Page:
“Voyeur Voyager Forager Forester at Denny Gallery” by Jongho Lee on August 24, 2016
In Brent Birnbaum’s first solo exhibit with Denny Gallery “Voyeur Voyager Forager Forester,” he carves out a new world for audiences to explore through the use of 45 pre-owned mini-fridges (specifically ones with faux wood-panel doors). Birnbaum stacks these objects into 16 different totems, each at a height ranging between two to five of them. The grains on the doors, combined with the heights mimics that of a tree, and in turn, the totems mimic the various trees one might walk through in a forest. In addition to the wood grain exterior, the combined buzzing of all 45 sculptures in the room, when all plugged in, according to the press release, is designed have both an aural and olfactory effect in the space. In fact, when opening the refrigerator’s there is a scent that could be described as a stale, residual smell, something that enhanced the already strange experience. They were not plugged in when I was there because the objects inside started to get moist, but the drone, and in this case silence, seemed to be an important aspect.
In the environment that Birnbaum made in the gallery, he encourages audiences to further explore his works by constructing uncanny scenes in every one of the interiors of the objects fabricated using mixed media, cleverly using materials like bracelets to represent ladders. The more fridges one opens, the more they can see the artist’s ability to demonstrate his more formal and technical qualities. Not only are each of the stacks color coordinated, but he gives each room a different atmosphere and personality through careful consideration of both the objects in the “room” and their composition. For example, in the top rectangle of Untitled (Orange) (2016), are three constructed miniature floor cushions on the first level, and a chair in the second one, with a necklace hanging from the freezer box. On the compartments attached to the door is what seems to be a fence-like barrier. Comparatively, the first fridge of Untitled (Blue II) (2016), is bare, with ladders hanging down from the third and second platforms, and a string hanging from the first. He takes advantage of the sky-blue interior of the door in this minimal composition. Even though he uses miniature couches in some of the interiors such as the second one from the bottom in Untitled (Black) (2016), by using objects like necklaces or trinkets as shown in Untitled (Orange) (2016), Birnbaum is successfully able to create not simply a model of a room, but different worlds inside the interior of the pre-owned refrigerators.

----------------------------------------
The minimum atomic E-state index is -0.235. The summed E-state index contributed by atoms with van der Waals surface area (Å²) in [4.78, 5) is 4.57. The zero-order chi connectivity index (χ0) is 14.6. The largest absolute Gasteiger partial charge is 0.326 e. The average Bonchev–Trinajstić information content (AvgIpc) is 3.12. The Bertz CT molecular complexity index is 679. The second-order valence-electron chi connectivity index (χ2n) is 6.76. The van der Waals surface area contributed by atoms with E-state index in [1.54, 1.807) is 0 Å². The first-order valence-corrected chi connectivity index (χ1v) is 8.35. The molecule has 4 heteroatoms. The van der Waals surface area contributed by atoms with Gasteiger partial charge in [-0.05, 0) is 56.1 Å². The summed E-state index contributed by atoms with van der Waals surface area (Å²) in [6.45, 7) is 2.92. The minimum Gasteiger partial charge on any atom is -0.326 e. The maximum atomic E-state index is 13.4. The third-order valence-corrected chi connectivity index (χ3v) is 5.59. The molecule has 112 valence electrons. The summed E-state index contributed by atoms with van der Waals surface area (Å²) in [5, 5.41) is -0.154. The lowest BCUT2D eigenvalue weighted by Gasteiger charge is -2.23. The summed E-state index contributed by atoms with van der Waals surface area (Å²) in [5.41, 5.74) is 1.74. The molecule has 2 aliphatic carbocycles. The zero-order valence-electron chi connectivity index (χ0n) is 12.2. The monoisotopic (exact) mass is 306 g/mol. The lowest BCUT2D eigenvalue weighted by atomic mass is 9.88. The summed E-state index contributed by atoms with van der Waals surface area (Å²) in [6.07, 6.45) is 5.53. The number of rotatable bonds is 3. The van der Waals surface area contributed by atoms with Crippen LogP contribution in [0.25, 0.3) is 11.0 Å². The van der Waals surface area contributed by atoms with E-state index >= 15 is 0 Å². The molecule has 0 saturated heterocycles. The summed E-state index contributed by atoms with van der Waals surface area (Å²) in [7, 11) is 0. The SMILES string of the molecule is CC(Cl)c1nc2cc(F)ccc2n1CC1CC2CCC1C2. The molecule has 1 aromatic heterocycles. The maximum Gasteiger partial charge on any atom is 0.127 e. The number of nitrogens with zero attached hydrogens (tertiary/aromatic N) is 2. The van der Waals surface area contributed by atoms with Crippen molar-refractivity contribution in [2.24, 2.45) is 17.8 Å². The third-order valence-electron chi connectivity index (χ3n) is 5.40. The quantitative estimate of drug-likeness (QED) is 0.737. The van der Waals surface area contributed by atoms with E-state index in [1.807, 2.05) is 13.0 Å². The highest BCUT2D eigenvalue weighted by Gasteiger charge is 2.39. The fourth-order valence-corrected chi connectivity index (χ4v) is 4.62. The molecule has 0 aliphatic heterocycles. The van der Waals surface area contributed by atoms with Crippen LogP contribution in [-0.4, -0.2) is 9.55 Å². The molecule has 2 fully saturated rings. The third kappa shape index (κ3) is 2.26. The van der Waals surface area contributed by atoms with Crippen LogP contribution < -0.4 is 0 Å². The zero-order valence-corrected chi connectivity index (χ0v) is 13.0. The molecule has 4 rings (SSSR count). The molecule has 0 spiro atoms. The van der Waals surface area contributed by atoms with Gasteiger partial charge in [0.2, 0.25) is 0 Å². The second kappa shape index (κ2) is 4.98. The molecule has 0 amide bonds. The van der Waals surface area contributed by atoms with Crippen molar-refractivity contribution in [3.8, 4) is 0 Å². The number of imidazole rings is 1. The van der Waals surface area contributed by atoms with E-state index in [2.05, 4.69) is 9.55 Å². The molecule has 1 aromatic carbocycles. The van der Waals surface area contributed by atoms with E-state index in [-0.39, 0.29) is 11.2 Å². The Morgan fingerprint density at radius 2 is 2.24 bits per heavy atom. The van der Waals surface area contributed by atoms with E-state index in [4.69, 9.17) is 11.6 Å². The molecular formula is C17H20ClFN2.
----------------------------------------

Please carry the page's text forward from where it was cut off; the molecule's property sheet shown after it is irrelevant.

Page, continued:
Birnbaum leaves his viewers with a lot to think about, starting with the pre-owned, now nearly obsolete refrigerators, and how some of these brands including Frostman and Sanyo are now practically non-existant compared to those still prevalent today like General Electric and Kenmare. There is also a paradox of using piles of refrigerators that must use a substantial amount of energy to imitate a forest. Aside from the sculptures, there are also the 45 unique rooms within each chilled interior and the invasive nature of touching a sculpture to think about as well. The title of the exhibition pointedly summarizes some of these ideas, while identifying the roles of both the viewers and the artist. The artist is the “forager” of the fridges and the objects placed inside them, while we are first “foresters” amongst the totems, and then “voyeurs” of both the mental and physical space of the artist. Lastly, the artist and the viewers share the role of a “voyager” as the viewers explore the worlds which the artist has intricately created. The success in this show lies not in the utilization of found-objects, the careful consideration of the artist when fabricating and placing miniature objects in each of the pre-owned refrigerators, or the decision to have the viewers participate and apply their different senses to figure the work out, but in the unexpected harmonious blend of each and every one of these elements.
Brent Birnbaum‘s first solo exhibition “Voyeur Voyager Forager Forester” is on view at Denny Gallery at 261 Broome Street in New York until August 26th, 2016.